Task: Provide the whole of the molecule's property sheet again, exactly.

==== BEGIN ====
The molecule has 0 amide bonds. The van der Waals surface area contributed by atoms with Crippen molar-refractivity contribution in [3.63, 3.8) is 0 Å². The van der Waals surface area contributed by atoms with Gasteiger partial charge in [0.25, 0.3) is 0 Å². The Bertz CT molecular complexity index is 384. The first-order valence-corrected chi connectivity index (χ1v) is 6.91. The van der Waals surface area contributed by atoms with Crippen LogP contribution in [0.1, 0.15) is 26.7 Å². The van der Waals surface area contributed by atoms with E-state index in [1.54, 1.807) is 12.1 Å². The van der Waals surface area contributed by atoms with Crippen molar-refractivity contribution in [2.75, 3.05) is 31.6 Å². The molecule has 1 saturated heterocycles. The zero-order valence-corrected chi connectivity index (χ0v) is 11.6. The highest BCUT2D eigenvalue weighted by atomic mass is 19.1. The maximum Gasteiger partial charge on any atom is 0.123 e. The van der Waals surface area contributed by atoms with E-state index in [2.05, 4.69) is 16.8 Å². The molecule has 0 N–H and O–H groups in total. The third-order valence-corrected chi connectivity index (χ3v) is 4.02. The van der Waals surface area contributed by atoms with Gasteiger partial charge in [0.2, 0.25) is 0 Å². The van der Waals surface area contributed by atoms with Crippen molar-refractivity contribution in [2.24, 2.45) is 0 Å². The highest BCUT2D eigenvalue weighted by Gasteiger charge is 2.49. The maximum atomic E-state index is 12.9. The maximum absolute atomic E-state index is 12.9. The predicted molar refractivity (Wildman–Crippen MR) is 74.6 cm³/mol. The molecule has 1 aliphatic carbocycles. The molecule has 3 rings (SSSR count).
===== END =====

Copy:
The molecule has 0 amide bonds. The van der Waals surface area contributed by atoms with Crippen molar-refractivity contribution in [3.63, 3.8) is 0 Å². The van der Waals surface area contributed by atoms with Gasteiger partial charge in [0.25, 0.3) is 0 Å². The Bertz CT molecular complexity index is 384. The first-order valence-corrected chi connectivity index (χ1v) is 6.91. The van der Waals surface area contributed by atoms with Crippen LogP contribution in [0.1, 0.15) is 26.7 Å². The van der Waals surface area contributed by atoms with E-state index in [1.54, 1.807) is 12.1 Å². The van der Waals surface area contributed by atoms with Crippen molar-refractivity contribution in [2.75, 3.05) is 31.6 Å². The molecule has 1 saturated heterocycles. The zero-order valence-corrected chi connectivity index (χ0v) is 11.6. The highest BCUT2D eigenvalue weighted by atomic mass is 19.1. The maximum Gasteiger partial charge on any atom is 0.123 e. The van der Waals surface area contributed by atoms with E-state index in [2.05, 4.69) is 16.8 Å². The molecule has 0 N–H and O–H groups in total. The third-order valence-corrected chi connectivity index (χ3v) is 4.02. The van der Waals surface area contributed by atoms with Gasteiger partial charge in [0.2, 0.25) is 0 Å². The van der Waals surface area contributed by atoms with Crippen molar-refractivity contribution in [2.24, 2.45) is 0 Å². The highest BCUT2D eigenvalue weighted by Gasteiger charge is 2.49. The maximum atomic E-state index is 12.9. The maximum absolute atomic E-state index is 12.9. The predicted molar refractivity (Wildman–Crippen MR) is 74.6 cm³/mol. The molecule has 1 aliphatic carbocycles. The molecule has 3 rings (SSSR count).